Questions about aged care representatives, agents, and advocates
I want to speak to My Aged Care on behalf of someone else. Is that okay?
If you want to be involved in an older person’s aged care discussions, help to access and update their information, and speak or act on their behalf, you can set yourself up as their representative, with their consent.
A representative can be a family member, friend, carer, or even an organisation.
I want to get information on behalf of an older person. Can I do that?
Even if you are that person’s partner or direct relative, it’s very important that we know you have consent to speak and request information on their behalf. To do this, you need to register as a representative or agent with My Aged Care.
If, for any reason, the older person is unable to give consent, you may need to become an authorised representative. This requires legal documentation to set up.
What do I do if the person I care for can’t provide consent?
If the person in your care is unable to contact My Aged Care and provide consent, you may need to become an authorised representative. To put this in place, you will need supporting legal documents (and in most cases supporting medical evidence) so that My Aged Care knows you can legally represent them.
As an authorised representative, you can speak and act on their behalf, as long as you ensure that you act in their interests and keep their personal information safe.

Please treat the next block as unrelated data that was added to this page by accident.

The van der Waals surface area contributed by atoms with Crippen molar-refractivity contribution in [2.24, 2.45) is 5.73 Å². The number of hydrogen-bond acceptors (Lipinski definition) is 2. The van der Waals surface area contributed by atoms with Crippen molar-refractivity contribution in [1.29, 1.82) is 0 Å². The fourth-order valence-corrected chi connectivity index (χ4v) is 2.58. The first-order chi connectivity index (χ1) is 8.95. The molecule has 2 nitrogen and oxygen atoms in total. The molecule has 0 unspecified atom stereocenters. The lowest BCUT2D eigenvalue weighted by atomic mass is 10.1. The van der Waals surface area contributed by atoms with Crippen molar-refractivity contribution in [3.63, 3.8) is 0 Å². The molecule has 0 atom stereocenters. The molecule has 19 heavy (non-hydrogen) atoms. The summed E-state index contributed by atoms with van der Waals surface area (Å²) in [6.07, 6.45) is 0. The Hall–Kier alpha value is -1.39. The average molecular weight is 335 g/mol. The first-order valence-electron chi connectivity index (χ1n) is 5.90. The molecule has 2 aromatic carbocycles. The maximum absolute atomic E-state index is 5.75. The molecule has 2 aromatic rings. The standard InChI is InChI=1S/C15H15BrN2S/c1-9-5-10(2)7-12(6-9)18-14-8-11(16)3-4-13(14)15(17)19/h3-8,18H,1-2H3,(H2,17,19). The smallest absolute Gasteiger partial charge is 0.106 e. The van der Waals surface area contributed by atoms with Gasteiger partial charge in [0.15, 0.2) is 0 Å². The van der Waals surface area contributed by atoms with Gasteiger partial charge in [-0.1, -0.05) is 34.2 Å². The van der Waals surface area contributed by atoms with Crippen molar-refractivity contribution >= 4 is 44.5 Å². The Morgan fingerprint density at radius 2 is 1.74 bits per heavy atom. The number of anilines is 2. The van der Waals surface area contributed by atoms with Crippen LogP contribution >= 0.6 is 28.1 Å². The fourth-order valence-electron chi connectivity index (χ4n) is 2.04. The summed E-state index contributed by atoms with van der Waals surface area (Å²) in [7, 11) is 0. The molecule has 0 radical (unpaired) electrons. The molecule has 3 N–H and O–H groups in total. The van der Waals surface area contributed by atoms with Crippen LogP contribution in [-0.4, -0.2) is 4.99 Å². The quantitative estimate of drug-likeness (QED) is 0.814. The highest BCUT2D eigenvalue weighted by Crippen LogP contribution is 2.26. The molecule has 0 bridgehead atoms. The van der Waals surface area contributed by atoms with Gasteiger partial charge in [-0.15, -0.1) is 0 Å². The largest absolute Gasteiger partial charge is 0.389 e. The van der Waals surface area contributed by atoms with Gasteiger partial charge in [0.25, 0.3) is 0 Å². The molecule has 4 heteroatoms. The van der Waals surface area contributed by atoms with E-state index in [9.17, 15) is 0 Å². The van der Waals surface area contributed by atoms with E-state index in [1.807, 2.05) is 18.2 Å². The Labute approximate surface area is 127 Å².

An authorised representative can be an individual or an organisation (such as a Public Guardian).
What is a representative?
A representative is a person or organisation you nominate to speak and act on your behalf. With your consent, they can communicate with My Aged Care, assessors and service providers, and make decisions for you. They could be a family member or friend, a carer, or an organisation.
If you choose to set up a representative, it’s important that you trust them, as they will be able to access your personal information.
What’s the difference between a regular and authorised representative?
If you are capable of providing consent for a person or organisation to speak and act on your behalf, you can set them up as a regular representative.
If someone isn’t able to give consent for a person or organisation to speak for them and isn’t able to make their own decisions or discuss their care needs independently, the nominated party will need to become an authorised representative.
What is an agent?
An agent is a professional who, with the older person's consent, can be involved in aged care discussions with them and access and update some of their information, but can't make My Aged Care decisions for them.
An agent cannot be a family member or friend. They must support the older person in a professional capacity, and can be an individual (such as a cultural support person) or an organisation (such as an advocacy organisation).
What's the difference between a representative and an agent?